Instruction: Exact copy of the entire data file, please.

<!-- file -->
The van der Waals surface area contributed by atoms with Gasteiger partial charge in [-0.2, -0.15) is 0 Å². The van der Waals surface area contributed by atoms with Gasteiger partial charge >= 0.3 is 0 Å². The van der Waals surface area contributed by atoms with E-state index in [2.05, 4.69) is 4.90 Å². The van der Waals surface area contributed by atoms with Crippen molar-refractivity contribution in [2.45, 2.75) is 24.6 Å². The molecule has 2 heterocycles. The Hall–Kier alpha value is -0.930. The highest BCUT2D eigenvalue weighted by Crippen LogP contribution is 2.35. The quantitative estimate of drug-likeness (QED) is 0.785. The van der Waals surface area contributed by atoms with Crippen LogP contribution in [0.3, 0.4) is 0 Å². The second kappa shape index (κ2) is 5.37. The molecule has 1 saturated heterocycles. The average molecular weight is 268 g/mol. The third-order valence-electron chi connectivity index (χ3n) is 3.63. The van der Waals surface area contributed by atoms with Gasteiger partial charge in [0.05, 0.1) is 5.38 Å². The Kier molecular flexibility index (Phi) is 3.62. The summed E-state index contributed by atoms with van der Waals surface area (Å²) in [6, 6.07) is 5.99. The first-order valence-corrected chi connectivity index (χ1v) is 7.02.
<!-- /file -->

The van der Waals surface area contributed by atoms with Gasteiger partial charge in [-0.2, -0.15) is 0 Å². The van der Waals surface area contributed by atoms with Gasteiger partial charge >= 0.3 is 0 Å². The van der Waals surface area contributed by atoms with E-state index in [2.05, 4.69) is 4.90 Å². The van der Waals surface area contributed by atoms with Crippen molar-refractivity contribution in [2.45, 2.75) is 24.6 Å². The molecule has 2 heterocycles. The Hall–Kier alpha value is -0.930. The highest BCUT2D eigenvalue weighted by Crippen LogP contribution is 2.35. The quantitative estimate of drug-likeness (QED) is 0.785. The van der Waals surface area contributed by atoms with Crippen LogP contribution in [0.3, 0.4) is 0 Å². The second kappa shape index (κ2) is 5.37. The molecule has 1 saturated heterocycles. The average molecular weight is 268 g/mol. The third-order valence-electron chi connectivity index (χ3n) is 3.63. The van der Waals surface area contributed by atoms with Gasteiger partial charge in [0.05, 0.1) is 5.38 Å². The Kier molecular flexibility index (Phi) is 3.62. The summed E-state index contributed by atoms with van der Waals surface area (Å²) in [6, 6.07) is 5.99. The first-order valence-corrected chi connectivity index (χ1v) is 7.02.